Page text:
The day of the hippo and the boat that got away
A close encounter on Botswana’s Chobe River
HOW fast can a hippo move? Rather rapidly, as it turns out, and with rosy mouth agape, this particular specimen looks as if it might swallow us whole, with the continent of Africa for afters.
My younger son and I are on a sundowner cruise aboard a flatbottomed boat on the Chobe River in the Chobe National Park in northern Botswana; the flood plains stretch across to Namibia and all is green and burnished gold the fading afternoon light. The amiable Captain Ali is in charge of our group from Sanctuary Chobe Chilwero lodge and all has been very good so far. Wehave seen baboons cavorting on the banks, spoonbill storks fishing for tadpoles with their efficiently shaped scooping beaks, and masses of elephants wading in the shallows and then, with startling ease, swimming across the river, the little ones using their tiny
in trunks as periscopes. Always in the background are the hippos, moving as blithely as ballerinas on reedy islets or revelling in the muddy shallows and booming in unison, low and throaty, like a basso profundo choir.
One massive male erupts from the water near a sitatunga; the antelope’s legs are splayed as it bows to drink from the riverbank, and then it wobbles in shock and almost falls over.
Now we are about to find out how that sitatunga feels. Captain Ali has taken our little canopied boat close to shore and is telling his dozen passengers about the social habits of hippos, particularly the territorial males, two of which are eyeing off each other among tall grasses and grunting with menace as a coveted female stands to one side. I fancy she is yawning.
Perhaps the animals can hear Captain Ali’s uncomplimentary remarks about their behaviour, as the bigger of the two suddenly launches himself into the water and decides to chase us off.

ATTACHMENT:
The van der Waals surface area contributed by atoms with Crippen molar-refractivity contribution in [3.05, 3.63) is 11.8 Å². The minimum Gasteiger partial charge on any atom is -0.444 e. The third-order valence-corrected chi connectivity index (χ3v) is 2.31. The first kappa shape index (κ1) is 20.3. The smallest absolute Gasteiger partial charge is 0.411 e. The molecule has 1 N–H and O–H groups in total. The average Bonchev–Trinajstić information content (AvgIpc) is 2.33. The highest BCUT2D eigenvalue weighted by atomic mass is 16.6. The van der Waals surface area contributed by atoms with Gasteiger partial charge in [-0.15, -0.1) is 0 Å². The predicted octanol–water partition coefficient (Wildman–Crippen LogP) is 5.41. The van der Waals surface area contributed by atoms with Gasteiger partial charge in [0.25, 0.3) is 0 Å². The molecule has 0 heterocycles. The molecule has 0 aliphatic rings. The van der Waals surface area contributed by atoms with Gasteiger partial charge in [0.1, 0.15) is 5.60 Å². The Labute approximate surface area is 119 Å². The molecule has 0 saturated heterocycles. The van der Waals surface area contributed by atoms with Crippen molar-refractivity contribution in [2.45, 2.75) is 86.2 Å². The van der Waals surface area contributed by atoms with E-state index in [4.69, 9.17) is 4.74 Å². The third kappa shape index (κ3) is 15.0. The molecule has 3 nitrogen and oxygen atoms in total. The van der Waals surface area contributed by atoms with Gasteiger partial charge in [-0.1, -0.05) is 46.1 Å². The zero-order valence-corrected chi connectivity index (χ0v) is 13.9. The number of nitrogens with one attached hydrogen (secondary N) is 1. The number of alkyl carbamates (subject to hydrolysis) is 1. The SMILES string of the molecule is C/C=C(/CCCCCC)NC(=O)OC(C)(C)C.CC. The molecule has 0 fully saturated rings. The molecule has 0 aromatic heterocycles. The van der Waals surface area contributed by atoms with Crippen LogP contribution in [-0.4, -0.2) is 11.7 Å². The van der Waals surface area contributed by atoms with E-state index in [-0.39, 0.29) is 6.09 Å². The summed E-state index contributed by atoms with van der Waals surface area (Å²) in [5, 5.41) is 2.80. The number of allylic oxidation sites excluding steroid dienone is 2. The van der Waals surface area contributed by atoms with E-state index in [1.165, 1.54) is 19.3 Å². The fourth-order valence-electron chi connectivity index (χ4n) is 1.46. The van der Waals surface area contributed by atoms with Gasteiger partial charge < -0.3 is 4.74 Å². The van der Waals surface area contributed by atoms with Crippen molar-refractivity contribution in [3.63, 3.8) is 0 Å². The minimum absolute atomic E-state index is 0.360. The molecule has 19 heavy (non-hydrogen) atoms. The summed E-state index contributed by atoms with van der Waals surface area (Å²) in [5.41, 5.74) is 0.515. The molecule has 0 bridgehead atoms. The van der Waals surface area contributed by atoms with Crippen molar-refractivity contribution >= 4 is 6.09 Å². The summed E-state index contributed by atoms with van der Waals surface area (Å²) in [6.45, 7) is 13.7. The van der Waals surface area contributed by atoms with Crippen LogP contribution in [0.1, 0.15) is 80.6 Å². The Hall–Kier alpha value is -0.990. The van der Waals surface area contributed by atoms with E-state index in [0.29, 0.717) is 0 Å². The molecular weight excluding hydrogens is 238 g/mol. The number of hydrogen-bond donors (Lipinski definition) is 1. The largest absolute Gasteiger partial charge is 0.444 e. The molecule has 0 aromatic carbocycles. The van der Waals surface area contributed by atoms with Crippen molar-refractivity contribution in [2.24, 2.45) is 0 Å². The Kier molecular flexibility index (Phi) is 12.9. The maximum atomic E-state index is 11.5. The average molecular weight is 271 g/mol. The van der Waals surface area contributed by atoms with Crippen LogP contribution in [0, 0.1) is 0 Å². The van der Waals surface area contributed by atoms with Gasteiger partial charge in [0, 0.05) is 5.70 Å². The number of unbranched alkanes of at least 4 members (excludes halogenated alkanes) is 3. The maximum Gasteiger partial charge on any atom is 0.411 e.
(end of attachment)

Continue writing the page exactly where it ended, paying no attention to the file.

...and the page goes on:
It is impossible to describe the speed at which this happens. You would think that such a fatso of a beast would take forever to get moving. But you would be wrong.
This chap moves like a rocket and is upon us before we can even adjust our cameras, that mouth as big as, well, Botswana itself. Captain Ali guns the motor and we roar off, but not before several of us shout out words that start with F and S, and they are not fiddlesticks and sugarpops. Of course we were not really in any danger, but such moments of raw and unscripted connection with nature, such spine-tingling thrills, define an African safari.
My son and I travel deeper into Chobe National Park and through Zambia over the next week. We walk at daybreak through the South Luangwa National Park with a ranger; we see Victoria Falls in all its foaming, thundering glory; and at the Zambia-zim- babwe border we pocket Zimbabwean notes in laughable denominations of up to 100 trillion, being sold by hawkers for about $US1.
But what do we chat about with fellow guests at our lodges as the campfires flicker and the Mosi Lagers are passed around? It is about none of this. We talk about being chased by a rogue hippo in the Chobe River, and my son rues not reacting fast enough with his camera to capture the moment.
None of us that day in the little boat was quick enough to snap a picture, but the moment is forever imprinted on our memories. abercrombiekent.com.au sanctuaryretreats.com
Hippopotamuses are capable of moving with surprising speed